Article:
In manufacturing, quality is frequently synonymous with product quality. Continuous improvement projects and initiatives tend to aim to reduce waste and defects. When Lean or other organizational excellence methods are involved throughout the business systems, manufacturing processes that lead to cost reduction and efficiency are the most often targeted. What many manufacturers neglect is the service side of quality.
Regardless of your industry—manufacturing, healthcare, or education—your company delivers a service. It might simply (but very importantly) be the communication between your department and colleagues in another group or it could be regarding your work as a supplier to a client.
So why is service being discussed at this time?
A recent ASQ survey, conducted online during World Quality Month, polled more than 400 quality and customer service experts worldwide. The goal of the survey was to unearth some of the main complaints from customers. Results indicated little disparity from country to country. In other words, regardless of the geographic and cultural differences, customer complaints are customer complaints worldwide.
Let’s take a moment to look at the top customer complaints—according to the survey—and see if any are familiar to you, as a customer or service provider:
55 percent of respondents say timeliness in service delivery is the most often heard complaint.
37 percent say long waits, such as store lines and waiting for shipped products is the biggest complaint.
26 percent say errors or inaccuracies in billing and payments are the major issue.
25 percent say lack of clear communications is the most often heard complaint.
Now, think about your suppliers (you might have as many internal suppliers as external). Do any of the aforementioned complaints (timeliness, delayed shipments, billing/payment inaccuracies, no clear communication) correspond to your complaints of your suppliers?
Service companies aren’t the only businesses that should be concerning themselves with service quality.
In the past few years, the term customer experience has gone from a wish to something that companies worldwide are working constantly to deliver. The most obvious example of building a customer experience around a product is Starbucks. Even if you don’t like the company’s coffee, it’s difficult to deny the experience they have built around purchasing and drinking coffee. There are other companies building reputations for great customer experience and quality is a major component.
While you use your powerful toolbox to reduce waste and cost, make sure you find ways to improve your lines of communication and processes to provide and receive better service.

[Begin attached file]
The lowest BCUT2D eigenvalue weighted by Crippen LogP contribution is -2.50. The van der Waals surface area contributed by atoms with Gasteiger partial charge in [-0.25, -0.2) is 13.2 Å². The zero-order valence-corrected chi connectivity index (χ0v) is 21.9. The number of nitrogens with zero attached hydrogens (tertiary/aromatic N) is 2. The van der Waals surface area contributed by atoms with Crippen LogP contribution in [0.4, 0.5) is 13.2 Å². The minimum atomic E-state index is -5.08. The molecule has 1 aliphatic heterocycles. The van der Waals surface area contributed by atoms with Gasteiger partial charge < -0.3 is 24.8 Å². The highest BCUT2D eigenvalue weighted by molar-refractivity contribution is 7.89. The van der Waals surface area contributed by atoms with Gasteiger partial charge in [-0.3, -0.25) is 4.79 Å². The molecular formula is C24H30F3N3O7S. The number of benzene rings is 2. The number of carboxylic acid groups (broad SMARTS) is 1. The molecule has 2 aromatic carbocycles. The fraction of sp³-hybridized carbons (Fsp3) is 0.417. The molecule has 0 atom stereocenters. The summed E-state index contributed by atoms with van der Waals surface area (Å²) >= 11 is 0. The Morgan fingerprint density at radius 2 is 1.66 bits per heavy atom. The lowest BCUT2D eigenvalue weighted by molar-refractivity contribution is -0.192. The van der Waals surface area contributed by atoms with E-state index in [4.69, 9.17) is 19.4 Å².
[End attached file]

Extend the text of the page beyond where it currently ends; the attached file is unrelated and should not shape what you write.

Receiving Good Customer Service
While we tend to believe that customer service is all in the realm of the provider—especially when a provider doesn’t meet expectations—John Goodman, ASQ member, customer service expert and vice chairman, Customer Care Measurement and Consulting, states that the customer can prepare for excellent customer service. Many of Goodman’s comments were referencing retail exchanges but are certainly pertinent in business-to-business exchanges as well.
For instance, product returns. These can be awkward situations and, given that bad product causes delays, tense. Sometimes purchasing and finance might be involved, sometimes not.
While it’s in the best interests of retailers to have good return policies, Goodman recommends that all customers take these steps to help ensure a positive sales experience:
First and foremost, be prepared and calm. Have your paperwork—receipts, invoices, etc.—at the ready.
Before you begin the conversation—let’s try not to enter the communication at an argument level—take three deep breaths. When you are anxious or upset, the blood drains from your head and you are not thinking clearly and therefore often don’t present your case logically.
State exactly what you want your representative to do for you—if you don’t they might go off in the wrong direction in developing a response. This wastes your time and theirs.
If you are returning an item and the answer is “no,” ask for a description of the policy underlying the issue and find out who has the authority to override it.
“Returning an item is like breaking up when you’re dating. Do it in a public place and don’t make the service rep defensive with ‘I caught you doing something wrong or you misled me on this product,’” Goodman said. “Don’t raise suspicion and be honest up front. Tell the store rep that you know that the problem is not their fault—this reduces their defensiveness.”
Goodman notes that the simplest and most important thing you can do is to recognize good quality service.